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  • Guest Post & Giveaway: The Frugal Duchess Book Tour comes to Chief Family Officer

    One of my favorite bloggers published a book earlier this year, and I’m delighted to host a stop along her online book tour. Sharon Harvey Rosenberg is known as The Frugal Duchess and has written a book by the same name. The following guest post is by her, and will give you a taste of what her book has to offer:

    The Brady Bunch versus The Cosby Family

    My book — a memoir with money-saving tips — is really a green book and I’m not talking about recycled paper. The Frugal Duchess: How to Live Well and Save Money is a green book because it’s filled with recycled memories and borrowed material from my parents. You see, my parents were children during the Depression, and I have borrowed a lot of their frugal memories and money-saving tips to write this book.

    My folks were born in the 1930s, attended college in the 1950s, and they raised four children during the 1960s, 1970s and 1980s. As such, my parents have witnessed a lot of change in this country.

    For example, hunting for a house — one of the major themes of my book — was a challenge for my parents.

    During the 1960s, when I was a little girl, my parents wanted to raise a family in an upscale suburb. As part of the process, my parents would speak to real estate agents on the phone and would receive hearty long-distance welcomes from brokers. But houses would suddenly be taken off the market when the Harveys (my family) arrived. At least once or twice when we got out of the family car to look at a home that was for sale, we quickly piled back in.

    Over the phone, real estate agents assumed we were the Brady Bunch, but when we arrived at curbside, we looked like the Cosby Family. And in the 1960s, the Cosby Family was not always welcome in a Brady Bunch-era neighborhood.

    I was about six or seven at the time, so I was clueless and didn’t understand why we were locked out of some Open House tours in suburban neighborhoods. My parents provided details and insights when I spent time interviewing them for my book.

    Here’s a sample of the frugal tips that I picked up from my parents: On many Saturday mornings, my mother and her brother — as children — walked four miles to attend free art classes at the Philadelphia Art Museum. Decades later, as a mom and a writer, I have followed in their footsteps and have used my phone, feet and keyboard to find low-cost programs for my family.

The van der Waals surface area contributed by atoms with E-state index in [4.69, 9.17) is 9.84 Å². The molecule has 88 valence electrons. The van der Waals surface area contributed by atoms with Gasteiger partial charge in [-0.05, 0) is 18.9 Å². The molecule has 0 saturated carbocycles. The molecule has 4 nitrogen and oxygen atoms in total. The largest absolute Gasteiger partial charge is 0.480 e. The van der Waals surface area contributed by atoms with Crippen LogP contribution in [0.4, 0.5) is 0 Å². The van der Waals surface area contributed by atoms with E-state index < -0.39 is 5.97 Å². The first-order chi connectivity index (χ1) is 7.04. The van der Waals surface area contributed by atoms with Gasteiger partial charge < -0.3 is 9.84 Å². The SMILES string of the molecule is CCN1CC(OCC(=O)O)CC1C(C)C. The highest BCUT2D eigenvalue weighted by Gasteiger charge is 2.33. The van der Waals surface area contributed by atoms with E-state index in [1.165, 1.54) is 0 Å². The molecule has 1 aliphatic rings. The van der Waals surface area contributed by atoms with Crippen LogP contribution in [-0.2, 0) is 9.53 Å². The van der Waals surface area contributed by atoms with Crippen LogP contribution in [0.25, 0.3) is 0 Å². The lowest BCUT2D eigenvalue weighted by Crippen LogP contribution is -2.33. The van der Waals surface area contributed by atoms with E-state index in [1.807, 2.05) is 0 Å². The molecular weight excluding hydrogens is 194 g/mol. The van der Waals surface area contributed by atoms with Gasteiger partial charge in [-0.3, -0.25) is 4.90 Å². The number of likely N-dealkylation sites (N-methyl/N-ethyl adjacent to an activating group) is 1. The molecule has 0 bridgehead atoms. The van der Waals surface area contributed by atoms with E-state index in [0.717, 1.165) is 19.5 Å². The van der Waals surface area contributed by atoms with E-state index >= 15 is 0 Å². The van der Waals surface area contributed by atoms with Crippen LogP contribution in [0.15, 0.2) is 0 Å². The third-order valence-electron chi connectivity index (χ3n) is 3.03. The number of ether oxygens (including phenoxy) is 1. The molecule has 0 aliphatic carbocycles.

For instance, from tutoring services to Internet access, public libraries offer a wealth of free programs. With a library card you can rent movies, CDs and DVDs for free. The branch near my home has an ample supply of movies for children, tweens and teens. My sons and daughter are happy with the selection and their contentment means that we spend less at the video store. As a source of entertainment, libraries provide a long list of cultural programs, lectures and performances. I’ve spotted free music classes, bike and backpack safety courses for school-age children. Other activities include storytelling sessions for toddlers — complete with songs, stories, finger play and crafts. Other free programs include “Live Homework Help,” in which students (grades 4 through 12) receive free and individualized tutoring in science, math, English and social studies. The pool of tutors includes college professors, graduate students and certified teachers. Each public library has its own menu of community programs. The free services are worth checking out.

    Thank you, Sharon! You can find The Frugal Duchess: How to Live Well and Save Money at Amazon. And, you can win your very own copy of Sharon’s book by filling out the form below. (If you’re reading this in a feed aggregator or email, you’ll need to click through to the post to reach the form.)

    For an additional entry, subscribe to CFO via RSS or email and fill out the form again to let me know you’ve done so.

    For a third entry, spread the word about this contest – tell a friend or write about it on your own blog. Then let me know about it by filling out the form again.

    You can enter up to three times (one for each type), and you must submit separate entries for each type. I’ll select the winner using Random.org and announce them here on CFO as well as contact them by email. The winner will have 48 hours to send me their address, otherwise their prize will be forfeited and a new winner will be selected.

    The giveaway ends at 6:00 p.m. PST on Tuesday, November 18. Sorry, this giveaway is open only to residents of the U.S. and Canada.

    Good luck!

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